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Hi Beams: Arizona Man With Brain Cancer Makes Roadside Smiling His Mission

by Kathryn Robinson /  / Updated 

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An Arizona man with terminal brain cancer is determined to spend the rest of his days making people smile — and he’s got 150 unusual ways to do it.

Chris Lamb of Tucson, who is partially blind and has a slightly paralyzed right side and three tumors in his brain, stands at an intersection smiling and waving at everyone who drives by.

NBC station KVOA reports that he does it while wearing one of 150 signs, each with a positive message, such as “Smile” or “Tucson’s Greatest People.”

Lamb, 56, says it started on his daily trip to the convenience store down the road.

“One morning I just started smiling at everyone going past, and it made it interesting, and then people started smiling, and then that’s when I started the signs,” he told NBC News.

Lamb, who was diagnosed 10 years ago, says he's met many of the commuters who have passed him during the five years of his smiling campaign. Some stop for pictures, while others want to make sure he's OK. Some brake just to chat.

"One guy was having a bad day on his way to work," Lamb said. "We just laughed our rear ends off for five minutes."

Lamb used to spend five days a week meeting people but had to shorten it to two days after having two strokes in one night at the intersection last year. It was one of the daily commuters who helped then.

TUCSON - If you've driven by Camino de Oeste and Valencia Road, you've probably seen Chris Lamb on the sidewalk waving and smiling. He's partially blind, has slight paralysis on his right side, and three tumors in his brain. But, he's been out at the intersection rain, sleet, or snow for five years.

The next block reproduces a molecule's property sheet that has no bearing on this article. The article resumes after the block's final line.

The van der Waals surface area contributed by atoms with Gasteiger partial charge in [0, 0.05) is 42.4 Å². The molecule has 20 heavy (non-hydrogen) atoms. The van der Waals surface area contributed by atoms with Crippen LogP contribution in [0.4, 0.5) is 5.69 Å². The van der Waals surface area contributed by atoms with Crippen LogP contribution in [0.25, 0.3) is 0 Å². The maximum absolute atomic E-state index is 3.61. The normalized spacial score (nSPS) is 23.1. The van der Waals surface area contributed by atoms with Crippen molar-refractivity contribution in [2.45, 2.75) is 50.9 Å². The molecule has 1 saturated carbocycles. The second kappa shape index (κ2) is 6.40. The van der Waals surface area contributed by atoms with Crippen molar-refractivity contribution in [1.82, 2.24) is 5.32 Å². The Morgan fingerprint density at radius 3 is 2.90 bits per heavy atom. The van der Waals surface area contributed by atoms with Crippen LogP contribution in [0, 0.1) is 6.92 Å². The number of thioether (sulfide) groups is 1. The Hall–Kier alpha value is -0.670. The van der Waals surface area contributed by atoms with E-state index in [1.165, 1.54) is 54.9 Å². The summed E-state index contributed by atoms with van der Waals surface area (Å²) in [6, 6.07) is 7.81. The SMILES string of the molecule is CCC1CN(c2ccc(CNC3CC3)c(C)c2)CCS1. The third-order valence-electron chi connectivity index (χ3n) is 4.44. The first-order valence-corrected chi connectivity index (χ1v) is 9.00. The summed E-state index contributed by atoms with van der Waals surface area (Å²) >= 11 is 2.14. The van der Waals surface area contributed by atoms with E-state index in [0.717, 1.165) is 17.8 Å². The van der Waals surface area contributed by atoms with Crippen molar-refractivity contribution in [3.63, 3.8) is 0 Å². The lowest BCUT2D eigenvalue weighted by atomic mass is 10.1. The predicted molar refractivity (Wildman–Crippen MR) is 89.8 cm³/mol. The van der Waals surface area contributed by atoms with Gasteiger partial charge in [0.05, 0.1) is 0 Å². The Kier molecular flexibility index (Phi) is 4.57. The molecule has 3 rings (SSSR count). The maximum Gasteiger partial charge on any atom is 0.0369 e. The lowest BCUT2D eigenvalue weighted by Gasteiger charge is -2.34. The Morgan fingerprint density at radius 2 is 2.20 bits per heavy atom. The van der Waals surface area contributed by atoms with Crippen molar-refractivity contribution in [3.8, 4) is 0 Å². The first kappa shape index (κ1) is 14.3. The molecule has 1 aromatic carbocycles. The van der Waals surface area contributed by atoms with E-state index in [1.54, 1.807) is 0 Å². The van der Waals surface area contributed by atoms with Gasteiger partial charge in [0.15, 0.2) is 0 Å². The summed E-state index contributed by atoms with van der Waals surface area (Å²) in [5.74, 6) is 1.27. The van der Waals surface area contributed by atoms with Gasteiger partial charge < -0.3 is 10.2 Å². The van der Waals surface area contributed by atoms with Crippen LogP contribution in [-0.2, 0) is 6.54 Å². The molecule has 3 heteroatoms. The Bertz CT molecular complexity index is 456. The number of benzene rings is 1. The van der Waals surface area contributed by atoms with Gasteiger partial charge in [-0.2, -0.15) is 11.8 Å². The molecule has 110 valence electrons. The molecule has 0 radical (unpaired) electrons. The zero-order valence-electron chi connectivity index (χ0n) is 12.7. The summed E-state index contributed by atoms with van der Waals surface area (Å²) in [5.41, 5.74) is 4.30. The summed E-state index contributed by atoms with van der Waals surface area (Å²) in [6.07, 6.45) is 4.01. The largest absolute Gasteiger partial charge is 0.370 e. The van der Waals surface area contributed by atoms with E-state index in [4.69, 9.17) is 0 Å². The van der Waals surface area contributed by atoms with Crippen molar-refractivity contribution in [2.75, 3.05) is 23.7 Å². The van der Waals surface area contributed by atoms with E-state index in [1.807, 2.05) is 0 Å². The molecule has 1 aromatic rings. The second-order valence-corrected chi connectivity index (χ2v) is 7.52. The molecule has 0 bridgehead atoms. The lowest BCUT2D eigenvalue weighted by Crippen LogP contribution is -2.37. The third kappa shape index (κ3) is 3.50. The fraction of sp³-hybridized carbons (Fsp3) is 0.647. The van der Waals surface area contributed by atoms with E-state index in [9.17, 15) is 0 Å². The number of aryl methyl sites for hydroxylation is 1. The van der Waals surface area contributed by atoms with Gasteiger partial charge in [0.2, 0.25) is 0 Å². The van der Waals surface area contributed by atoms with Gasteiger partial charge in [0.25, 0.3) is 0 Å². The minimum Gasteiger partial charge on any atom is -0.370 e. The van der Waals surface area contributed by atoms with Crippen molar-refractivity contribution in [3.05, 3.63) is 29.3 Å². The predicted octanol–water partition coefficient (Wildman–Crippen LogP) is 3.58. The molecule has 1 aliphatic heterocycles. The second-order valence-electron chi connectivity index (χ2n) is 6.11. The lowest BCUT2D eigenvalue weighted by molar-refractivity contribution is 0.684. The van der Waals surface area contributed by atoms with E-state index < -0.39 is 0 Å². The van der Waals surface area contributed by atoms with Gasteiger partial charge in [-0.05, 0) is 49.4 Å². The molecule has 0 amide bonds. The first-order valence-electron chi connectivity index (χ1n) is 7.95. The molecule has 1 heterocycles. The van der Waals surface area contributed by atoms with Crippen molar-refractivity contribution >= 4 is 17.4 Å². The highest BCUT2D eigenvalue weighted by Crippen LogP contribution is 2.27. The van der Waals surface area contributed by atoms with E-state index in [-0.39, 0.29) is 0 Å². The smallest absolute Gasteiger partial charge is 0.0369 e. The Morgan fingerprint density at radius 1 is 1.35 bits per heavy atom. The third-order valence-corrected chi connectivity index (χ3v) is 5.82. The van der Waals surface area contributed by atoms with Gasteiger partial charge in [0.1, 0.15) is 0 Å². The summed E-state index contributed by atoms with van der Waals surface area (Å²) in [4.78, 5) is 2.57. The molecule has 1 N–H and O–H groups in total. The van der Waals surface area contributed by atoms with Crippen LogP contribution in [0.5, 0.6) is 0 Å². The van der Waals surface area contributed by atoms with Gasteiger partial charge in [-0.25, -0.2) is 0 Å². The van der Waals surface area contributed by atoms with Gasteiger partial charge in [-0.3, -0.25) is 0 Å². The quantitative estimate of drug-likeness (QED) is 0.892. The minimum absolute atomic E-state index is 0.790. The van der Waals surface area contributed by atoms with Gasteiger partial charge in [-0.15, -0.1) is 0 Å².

TUCSON - If you've driven by Camino de Oeste and Valencia Road, you've probably seen Chris Lamb on the sidewalk waving and smiling. He's partially blind, has slight paralysis on his right side, and three tumors in his brain. But, he's been out at the intersection rain, sleet, or snow for five years.KVOA

A decade ago doctors said Lamb only had a few years to live at best, but his wife says she believes spreading happiness is keeping him alive.

“The people are the most important,” Mercy Lamb told NBC News Monday. “They’re the ones that keep him going.”

Chris Lamb has stopped treatment this year, but he doesn't plan to ever stop doling out the joy.

"A smile. That's all it takes to make this world better," he said. "That's all it takes."

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